Episode 2: The Mermaid’s Tale

The Statue of the Little Mermaid on a Rock in Copenhagen, Denmark
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What makes a piece of art popular?

Joe brings that pertinent question to the conversation by introducing a novel that he really admires: A Mermaid’s Tale, by D. G. Valdron.

Joe loves Valdron’s fresh take on dark tropes in fantasy. The lead character, a female orc detective, is filled with self-loathing as she works a case in which a mermaid has been murdered. This theme resonates with Joe, and he thinks the world should be more worried about it. The idea of loathing others because of the way they look or their identity is antithetical to how Joe feels about the world.

Published in 2016, the book was shortlisted for the Kevin Van Rooy Genre Award:

In a city of majesty and brutality, of warring races and fragile alliances, a sacred mermaid has been brutally murdered. An abomination, a soulless Arukh is summoned to hunt the killer. As the world around the Arukh drifts into war and madness, her search for justice leads her on a journey to discover redemption and even beauty in the midst of chaos.


About the Guest

In the interest of full disclosure, Joe mentions that he and Valdron shared an editor, the great Robert Runte.

You can learn more about Joe at the About Us page, or even better, go look him up at his website, Assorted Nonsense. That is where you can find links to all of his work, including his first novel, A Time and a Place, of which Publisher’s Weekly said:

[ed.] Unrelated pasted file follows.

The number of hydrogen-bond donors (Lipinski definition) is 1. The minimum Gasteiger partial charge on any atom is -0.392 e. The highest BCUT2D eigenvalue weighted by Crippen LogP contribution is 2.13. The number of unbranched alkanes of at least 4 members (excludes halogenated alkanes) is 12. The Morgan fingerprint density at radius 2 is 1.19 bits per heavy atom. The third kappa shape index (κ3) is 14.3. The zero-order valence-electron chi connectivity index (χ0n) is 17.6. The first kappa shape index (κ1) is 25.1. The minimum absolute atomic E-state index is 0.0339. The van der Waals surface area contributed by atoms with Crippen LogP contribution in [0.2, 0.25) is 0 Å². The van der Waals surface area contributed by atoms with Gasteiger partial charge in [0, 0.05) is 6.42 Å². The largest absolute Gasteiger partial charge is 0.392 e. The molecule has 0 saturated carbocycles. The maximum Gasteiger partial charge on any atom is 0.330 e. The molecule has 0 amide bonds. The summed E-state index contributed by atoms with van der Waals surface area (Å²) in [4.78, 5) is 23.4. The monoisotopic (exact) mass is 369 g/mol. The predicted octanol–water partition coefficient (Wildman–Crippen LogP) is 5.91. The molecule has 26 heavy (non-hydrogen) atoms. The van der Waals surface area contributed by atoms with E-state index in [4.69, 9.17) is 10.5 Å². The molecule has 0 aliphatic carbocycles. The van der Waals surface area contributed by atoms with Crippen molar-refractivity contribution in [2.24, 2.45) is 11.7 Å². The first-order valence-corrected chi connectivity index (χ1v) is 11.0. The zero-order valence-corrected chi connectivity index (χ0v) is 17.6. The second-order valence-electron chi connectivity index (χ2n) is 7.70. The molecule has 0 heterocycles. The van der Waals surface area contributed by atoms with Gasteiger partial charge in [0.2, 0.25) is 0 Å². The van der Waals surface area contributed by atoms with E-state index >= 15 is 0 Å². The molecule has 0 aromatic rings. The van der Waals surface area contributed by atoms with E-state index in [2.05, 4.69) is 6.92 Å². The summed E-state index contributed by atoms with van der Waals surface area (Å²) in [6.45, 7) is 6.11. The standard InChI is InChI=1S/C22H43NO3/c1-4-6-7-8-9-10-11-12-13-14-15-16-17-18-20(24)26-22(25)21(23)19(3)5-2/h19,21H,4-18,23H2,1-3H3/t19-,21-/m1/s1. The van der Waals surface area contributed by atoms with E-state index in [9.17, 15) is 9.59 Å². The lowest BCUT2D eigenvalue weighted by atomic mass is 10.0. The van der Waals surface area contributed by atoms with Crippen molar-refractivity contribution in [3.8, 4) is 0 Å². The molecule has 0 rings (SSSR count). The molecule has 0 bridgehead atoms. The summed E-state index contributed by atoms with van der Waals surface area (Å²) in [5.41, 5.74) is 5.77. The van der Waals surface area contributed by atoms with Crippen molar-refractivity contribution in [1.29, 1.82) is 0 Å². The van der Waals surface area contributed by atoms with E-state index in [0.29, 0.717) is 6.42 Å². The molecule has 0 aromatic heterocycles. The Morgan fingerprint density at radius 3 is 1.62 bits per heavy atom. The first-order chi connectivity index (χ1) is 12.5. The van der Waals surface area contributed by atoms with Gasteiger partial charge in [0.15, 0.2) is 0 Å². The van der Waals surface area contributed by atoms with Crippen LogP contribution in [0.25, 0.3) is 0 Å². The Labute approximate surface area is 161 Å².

Mahoney’s work is great for those who like their speculative fiction thoughtful, eloquent, and messy

Publisher’s Weekly

Support the artist

D. G. Valdron is a wayward Maritimer, currently a denizen of the Canadian prairie.

He’s had the usual assortment of quirky writers jobs, mechanic, carpenter, projectionist, cook, waiter, woodcutter ditch-digger, journalist and school teacher. These days he’s a lawyer working in the field of aboriginal rights.

Valdron is well aware of the fickle nature of popularity, which Joe and Mark discuss in this episode:

“Writing is like buying lottery tickets, but with more humiliation and heartbreak. So if you’re going to write… have fun with it, love what you write, enjoy writing it. Because that may be all you get out of it. And, I’d like to think, if you’re having fun, the reader will have fun.”


The Mermaid’s Tale is available as an audiobook here:

Amazon.com: The Mermaid’s Tale (Audible Audio Edition)

Amazon.ca: The Mermaid’s Tale (Audible Audio Edition)

In ebook:

Amazon | Apple | Kobo | GooglePlay | Barnes&Noble |

Scribd | Vivlio | Smashwords

In print soon.

You can find his other work at his website.

cover of The Mermaid's Tale by D. G. Valdron -- a sad looking worman's face looking through seaweed underwater

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